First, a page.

WITH knowledge being the key to success and the lack of knowledge resulting in peril, as it is stated in scripture, Mr J is encouraging all students to stay in school with his new Junkanoo track.
“Stay in School” is a song that addresses the number of problems teachers are faced with on a daily basis concerning students and highlights areas of concerns that students should focus on. Cases of disruptive students, violent behaviour, class clowns and instigators are just some of the issues that both teachers and students contend with, that hamper a healthy learning environment. “With the passing of VAT, a precursor to the Bahamas’ ascension to the WTO, and a possible gateway of increased outside competition at home, a solid educational foundation is critical to the very survival of the Bahamian way of life,” Mr J said. “Violence, crime and poverty are sure fruits of a low average population. We must do all we can to inspire our children to strive for excellence in their area of gifting.”
The new song was inspired by an invitation Mr J received from the School Attendance Unit in the Ministry of Education to address the students of the A F Adderley and D W Davis high schools concerning the importance of remaining in school and receiving an education.
“I didn’t have a song to fit the format of the sessions I was invited to. I had in the vicinity of about three weeks to write an original song, practice and memorise it amidst a busy work schedule. The original version was dancehall style, but I decided to switch to Junkanoo to embrace and express our vernacular that even grandmothers can appreciate,” Mr J said.
“ ‘Stay in School’ underscores the worrying exam results released earlier in August 2014 that indicated on average that students continued to earn low grades in the core subjects of math and English. There was also a marginal rise in the G grades, which is the lowest, and it was noted that difficulty in comprehension and problem solving skills are evident.”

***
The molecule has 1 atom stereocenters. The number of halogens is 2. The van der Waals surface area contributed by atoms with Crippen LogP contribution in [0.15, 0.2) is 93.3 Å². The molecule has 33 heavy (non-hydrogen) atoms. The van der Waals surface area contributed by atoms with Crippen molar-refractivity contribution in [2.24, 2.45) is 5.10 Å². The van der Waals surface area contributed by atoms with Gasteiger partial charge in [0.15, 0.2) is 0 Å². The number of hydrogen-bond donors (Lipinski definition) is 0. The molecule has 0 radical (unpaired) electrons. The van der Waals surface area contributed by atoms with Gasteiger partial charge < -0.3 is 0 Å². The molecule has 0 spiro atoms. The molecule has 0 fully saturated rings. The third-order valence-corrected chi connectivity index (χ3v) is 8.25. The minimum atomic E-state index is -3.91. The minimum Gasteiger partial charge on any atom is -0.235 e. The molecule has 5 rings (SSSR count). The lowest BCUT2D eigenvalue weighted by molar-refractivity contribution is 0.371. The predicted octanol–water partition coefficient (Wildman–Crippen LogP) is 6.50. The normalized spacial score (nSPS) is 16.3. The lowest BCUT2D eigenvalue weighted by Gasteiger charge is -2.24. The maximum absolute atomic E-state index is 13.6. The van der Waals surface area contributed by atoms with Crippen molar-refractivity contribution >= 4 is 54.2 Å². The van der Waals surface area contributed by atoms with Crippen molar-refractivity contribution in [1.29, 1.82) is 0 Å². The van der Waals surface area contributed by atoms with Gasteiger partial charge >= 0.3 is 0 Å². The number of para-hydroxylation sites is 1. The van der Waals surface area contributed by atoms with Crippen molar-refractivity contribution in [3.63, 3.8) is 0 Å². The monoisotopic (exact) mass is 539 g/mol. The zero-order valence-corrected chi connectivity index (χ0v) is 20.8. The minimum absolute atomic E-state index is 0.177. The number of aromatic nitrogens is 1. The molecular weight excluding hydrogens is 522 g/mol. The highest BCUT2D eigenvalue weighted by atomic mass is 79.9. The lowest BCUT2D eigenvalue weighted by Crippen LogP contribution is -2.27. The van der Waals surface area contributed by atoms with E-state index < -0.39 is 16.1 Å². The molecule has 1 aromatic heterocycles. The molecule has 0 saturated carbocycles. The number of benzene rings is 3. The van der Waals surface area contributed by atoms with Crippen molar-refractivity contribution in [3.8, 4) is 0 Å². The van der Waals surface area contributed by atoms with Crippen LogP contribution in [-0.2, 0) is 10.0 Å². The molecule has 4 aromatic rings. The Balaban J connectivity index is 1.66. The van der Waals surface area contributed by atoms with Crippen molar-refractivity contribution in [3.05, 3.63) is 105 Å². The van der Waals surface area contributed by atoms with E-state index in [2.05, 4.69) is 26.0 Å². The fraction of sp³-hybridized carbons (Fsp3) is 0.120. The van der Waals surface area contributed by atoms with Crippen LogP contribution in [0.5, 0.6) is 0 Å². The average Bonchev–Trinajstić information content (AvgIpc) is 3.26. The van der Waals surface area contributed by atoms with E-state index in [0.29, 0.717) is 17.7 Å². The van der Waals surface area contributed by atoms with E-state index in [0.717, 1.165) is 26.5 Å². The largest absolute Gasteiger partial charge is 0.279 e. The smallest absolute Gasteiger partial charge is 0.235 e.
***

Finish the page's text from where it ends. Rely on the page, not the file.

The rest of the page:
In the second verse of the song, Mr J reminds students that it is OK if they don’t understand a particular subject of study and asking for an explanation does not mean they are dumb.
“If you have a question, ask the question, no you een da dumb one cuz you een understand,” he sings.
Asking questions and receiving an explanation is all a part of the preparation process for great exam results, graduation, matriculation and becoming qualified in a career area. This adds productivity to the country and makes it a prosperous and stable society, Mr J said.
Plans are now underway for a music video shoot for the song. Persons that are interested in being a part of the video can reach Mr J on Facebook by searching MrJ Bahamas and send a message titled ‘Stay In School video’. The song can be requested on all local stations, including in the Family Islands.